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11 Works 2,153 Membros 41 Reviews 2 Favorited

About the Author

Obras de Livia Bitton-Jackson


Conhecimento Comum

Nome padrão
Bitton-Jackson, Livia
Nome de batismo
Freidmann, Livia Elvira
Outros nomes
Friedmann, Elli
Jackson-Bitton, Livia
Jackson Bitton, Livia
Bitton Jackson, Livia
Data de nascimento
Czechoslovakia (birth)
Local de nascimento
Samorin, Czechoslovakia
Locais de residência
New York, New York, USA
Netanya, Israel
New York University (MA, 1963 | PhD, 1968)
Brooklyn College (BA, 1961)
cultural historian
Holocaust survivor
City University of New York
Pequena biografia
Livia Bitton-Jackson was born Elvira "Elli" Friedmann to a Jewish family in Šamorín, Czechoslovakia, territory disputed with Hungary for years. She was 13 years old when Nazi Germany invaded in World War II. She was sent with her parents, Laura and Markus Friedmann, brother, and aunt to the Nagymagyar Ghetto. Her father was sent to a forced labor camp, and the others were transported to the death camp at Auschwitz. In June 1944, Livia and her mother were sent to the forced labor camp at Kraków-Płaszów. In August 1944, they were taken to Augsburg, Germany, to work at a factory assembly line. After this, they were sent to a subsidiary camp of Dachau, where they were reunited with her brother. Near the end of the war, as the Allies advanced, the three family members were taken by trains further into Germany. Despite the terrible conditions, they all survived. She returned to Czechoslovakia to learn that her father had died at Bergen-Belsen two weeks before liberation. In 1951, she and her mother emigrated to the USA to join her brother in New York City. She enrolled at New York University, where she earned a Ph.D. degree in Hebrew culture and Jewish history. Dr. Bitton-Jackson became a professor of history at City University of New York, where she taught for 37 years. In 1977, she married Dr. Leonard G. Jackson, an Irish-born physician, with whom she lives in Israel, commuting back to NYC. Her memoir I Have Lived a Thousand Years: Growing Up in the Holocaust, was published in 1997. She also wrote another memoir about her family, Saving What Remains (2009), and several other works of cultural history.



4.5 Stars

CW: For horrific war crimes.

Well that was a harrowing story of one girls struggle to survive life in a concentration camp.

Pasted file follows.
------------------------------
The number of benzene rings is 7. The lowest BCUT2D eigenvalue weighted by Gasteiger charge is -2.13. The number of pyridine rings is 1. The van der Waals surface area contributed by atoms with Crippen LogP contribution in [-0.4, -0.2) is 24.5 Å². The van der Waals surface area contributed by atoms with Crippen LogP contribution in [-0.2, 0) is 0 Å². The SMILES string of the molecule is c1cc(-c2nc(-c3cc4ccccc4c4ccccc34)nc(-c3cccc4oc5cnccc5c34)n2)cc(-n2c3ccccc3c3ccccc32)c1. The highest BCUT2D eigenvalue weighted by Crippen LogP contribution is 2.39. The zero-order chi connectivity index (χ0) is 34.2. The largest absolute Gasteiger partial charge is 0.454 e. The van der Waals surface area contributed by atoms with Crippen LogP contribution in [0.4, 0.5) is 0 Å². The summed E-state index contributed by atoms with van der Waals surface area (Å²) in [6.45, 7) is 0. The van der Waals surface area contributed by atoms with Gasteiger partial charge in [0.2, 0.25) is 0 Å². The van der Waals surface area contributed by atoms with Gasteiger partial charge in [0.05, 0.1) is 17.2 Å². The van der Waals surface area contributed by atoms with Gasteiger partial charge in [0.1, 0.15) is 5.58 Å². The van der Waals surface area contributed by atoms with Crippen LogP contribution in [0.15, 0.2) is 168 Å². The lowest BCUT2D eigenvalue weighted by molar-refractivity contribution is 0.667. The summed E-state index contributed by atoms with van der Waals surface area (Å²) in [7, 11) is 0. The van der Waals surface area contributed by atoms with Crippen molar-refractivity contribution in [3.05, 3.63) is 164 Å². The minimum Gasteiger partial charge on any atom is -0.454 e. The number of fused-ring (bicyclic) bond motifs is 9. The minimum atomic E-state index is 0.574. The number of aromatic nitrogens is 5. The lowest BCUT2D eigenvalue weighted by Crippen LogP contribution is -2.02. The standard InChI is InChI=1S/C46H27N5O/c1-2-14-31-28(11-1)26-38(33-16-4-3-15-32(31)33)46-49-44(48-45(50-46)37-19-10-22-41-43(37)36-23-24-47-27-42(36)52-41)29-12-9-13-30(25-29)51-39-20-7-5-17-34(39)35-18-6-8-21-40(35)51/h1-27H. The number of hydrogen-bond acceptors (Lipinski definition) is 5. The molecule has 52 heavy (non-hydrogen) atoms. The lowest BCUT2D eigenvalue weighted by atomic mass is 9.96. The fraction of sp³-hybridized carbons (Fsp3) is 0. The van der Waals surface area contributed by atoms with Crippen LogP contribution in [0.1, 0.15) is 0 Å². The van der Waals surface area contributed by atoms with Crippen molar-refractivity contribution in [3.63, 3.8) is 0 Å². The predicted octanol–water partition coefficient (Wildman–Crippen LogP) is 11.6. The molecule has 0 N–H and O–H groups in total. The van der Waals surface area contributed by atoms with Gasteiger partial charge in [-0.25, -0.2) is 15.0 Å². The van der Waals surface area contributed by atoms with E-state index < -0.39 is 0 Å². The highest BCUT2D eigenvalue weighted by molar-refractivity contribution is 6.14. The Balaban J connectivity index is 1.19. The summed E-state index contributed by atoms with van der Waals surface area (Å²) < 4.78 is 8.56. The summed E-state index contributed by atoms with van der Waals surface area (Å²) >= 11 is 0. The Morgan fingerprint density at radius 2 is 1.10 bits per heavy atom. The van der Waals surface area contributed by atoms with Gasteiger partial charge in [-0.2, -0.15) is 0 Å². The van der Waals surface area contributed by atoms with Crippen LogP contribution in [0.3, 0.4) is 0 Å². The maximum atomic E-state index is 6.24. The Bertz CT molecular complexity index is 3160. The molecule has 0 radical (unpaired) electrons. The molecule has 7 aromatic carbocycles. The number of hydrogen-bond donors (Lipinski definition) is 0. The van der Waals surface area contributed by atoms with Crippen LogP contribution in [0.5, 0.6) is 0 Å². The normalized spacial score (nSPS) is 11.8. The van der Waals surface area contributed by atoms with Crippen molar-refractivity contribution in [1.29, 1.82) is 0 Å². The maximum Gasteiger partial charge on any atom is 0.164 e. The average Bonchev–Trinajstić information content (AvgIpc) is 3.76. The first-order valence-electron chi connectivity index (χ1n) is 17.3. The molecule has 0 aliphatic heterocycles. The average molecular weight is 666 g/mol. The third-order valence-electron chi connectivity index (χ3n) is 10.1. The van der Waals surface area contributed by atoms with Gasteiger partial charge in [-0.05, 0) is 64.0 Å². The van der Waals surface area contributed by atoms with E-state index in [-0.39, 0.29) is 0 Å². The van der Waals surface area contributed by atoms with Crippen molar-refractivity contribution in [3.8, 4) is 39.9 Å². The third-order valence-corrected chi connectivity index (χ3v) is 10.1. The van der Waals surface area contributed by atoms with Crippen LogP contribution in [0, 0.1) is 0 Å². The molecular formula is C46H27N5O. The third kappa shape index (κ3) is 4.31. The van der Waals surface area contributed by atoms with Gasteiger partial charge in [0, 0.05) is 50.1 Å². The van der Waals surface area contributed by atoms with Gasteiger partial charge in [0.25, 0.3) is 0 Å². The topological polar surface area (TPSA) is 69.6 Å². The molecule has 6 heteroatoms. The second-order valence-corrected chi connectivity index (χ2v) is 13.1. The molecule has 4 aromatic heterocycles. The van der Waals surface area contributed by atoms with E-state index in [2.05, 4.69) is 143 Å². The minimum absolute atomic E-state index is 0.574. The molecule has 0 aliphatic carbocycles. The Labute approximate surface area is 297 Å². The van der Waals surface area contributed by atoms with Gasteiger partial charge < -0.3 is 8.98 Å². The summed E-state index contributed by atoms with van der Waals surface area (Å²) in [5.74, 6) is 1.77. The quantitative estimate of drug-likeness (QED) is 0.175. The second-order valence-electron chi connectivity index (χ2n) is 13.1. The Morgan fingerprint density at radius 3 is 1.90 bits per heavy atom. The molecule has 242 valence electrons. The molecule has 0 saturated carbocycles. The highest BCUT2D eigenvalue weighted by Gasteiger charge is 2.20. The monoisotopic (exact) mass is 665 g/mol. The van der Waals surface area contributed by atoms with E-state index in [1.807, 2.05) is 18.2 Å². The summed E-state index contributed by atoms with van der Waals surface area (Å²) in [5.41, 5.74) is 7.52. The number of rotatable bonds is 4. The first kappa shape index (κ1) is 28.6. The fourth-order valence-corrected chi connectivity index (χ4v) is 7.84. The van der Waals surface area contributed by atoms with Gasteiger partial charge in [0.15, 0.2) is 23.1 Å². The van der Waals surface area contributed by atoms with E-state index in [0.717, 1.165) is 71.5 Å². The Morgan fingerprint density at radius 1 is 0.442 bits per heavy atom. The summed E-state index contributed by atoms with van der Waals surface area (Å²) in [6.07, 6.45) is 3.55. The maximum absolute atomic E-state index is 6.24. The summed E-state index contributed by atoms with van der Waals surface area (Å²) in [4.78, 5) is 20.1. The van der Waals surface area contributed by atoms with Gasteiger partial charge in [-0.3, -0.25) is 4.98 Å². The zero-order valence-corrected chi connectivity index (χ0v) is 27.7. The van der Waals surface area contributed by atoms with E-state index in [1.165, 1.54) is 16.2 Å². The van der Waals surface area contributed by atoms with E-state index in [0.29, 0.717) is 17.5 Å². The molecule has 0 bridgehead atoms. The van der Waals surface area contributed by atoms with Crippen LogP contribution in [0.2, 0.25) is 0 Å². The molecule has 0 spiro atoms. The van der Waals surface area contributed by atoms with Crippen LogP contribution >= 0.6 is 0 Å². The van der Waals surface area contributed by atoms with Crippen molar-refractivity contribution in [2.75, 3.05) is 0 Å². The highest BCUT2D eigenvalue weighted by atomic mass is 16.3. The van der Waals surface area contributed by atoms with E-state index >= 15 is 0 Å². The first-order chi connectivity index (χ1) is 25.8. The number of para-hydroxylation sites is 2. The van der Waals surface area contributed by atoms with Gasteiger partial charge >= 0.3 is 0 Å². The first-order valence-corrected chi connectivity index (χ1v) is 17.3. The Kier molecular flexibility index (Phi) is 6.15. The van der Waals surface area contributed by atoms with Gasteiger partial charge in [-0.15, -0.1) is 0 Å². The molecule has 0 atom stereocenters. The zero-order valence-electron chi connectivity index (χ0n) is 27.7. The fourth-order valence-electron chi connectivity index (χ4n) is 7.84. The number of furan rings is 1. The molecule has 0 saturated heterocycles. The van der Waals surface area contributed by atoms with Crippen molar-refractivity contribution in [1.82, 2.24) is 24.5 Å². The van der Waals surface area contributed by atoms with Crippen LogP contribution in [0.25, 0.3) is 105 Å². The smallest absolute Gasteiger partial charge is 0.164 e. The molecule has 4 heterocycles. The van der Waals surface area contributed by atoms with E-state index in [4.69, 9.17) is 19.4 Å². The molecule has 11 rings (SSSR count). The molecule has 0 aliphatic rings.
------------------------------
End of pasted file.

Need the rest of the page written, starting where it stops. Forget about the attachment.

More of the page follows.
I listened to this in one sitting because it was short and gripping. It is probably one of the better holocaust survival stories I have read because the writing and characters drew me in. This was made all the more powerful by the fact that it is a true story. Elli's will to survive was remarkable and the strength she showed to bring herself and her mother through these horrendous times will stick with me for quite some time. Outstanding.… (mais)
Mrs_Tapsell_Bookzone | outras 31 resenhas | Feb 14, 2023 |
It was in Seeshaupt on this very day fifty years ago that the American army had liberated me, along with my mother and thousands of other skeletal prisoners. Some leading citizens of Seepshaupt had decided to commemorate the event. They formed a committee and dispatched letters of invitation to possible survivors all over the world. One such letter reached me in my New York home, and here I was, making a detour, on a Tel Aviv - New York flight, to Seeshaupt.
taurus27 | outras 31 resenhas | Jul 24, 2022 |
The author, née Elli Friedmann, was born in what is now Slovakia, but at the time was part of Hungary. At the age of thirteen, she, her mother, and older brother were deported to Auschwitz. Her father had been taken to a Hungarian labor camp. She and her mother are taken to Camp C, a half-built pen with no water. Within a couple of weeks, they are transferred to Camp Plaszow to work flattening hills by hand. Back to Auschwitz, then forced labor in Germany, prison camp, cattle cars to nowhere. It's a horrifying story, told very matter-of-factly. Unusual in that Elli was so young and that she survived particularly harsh treatment.

This book was written for young adults; the author has also written an adult memoir called [Elli: Coming of Age in the Holocaust].
… (mais)
labfs39 | outras 31 resenhas | Jan 12, 2022 |
An excellent first-hand account of the horrors of the Holocaust told by one who survived against all odds, this is one of the most gripping autobiographies I've ever read. I had the opportunity to meet Livia at the Memorial Library New York and hear her speak. She's an amazing woman, and her story is one I think everyone should learn. I now have multiple copies of this in my classroom.
MadMaudie | outras 31 resenhas | Sep 5, 2020 |



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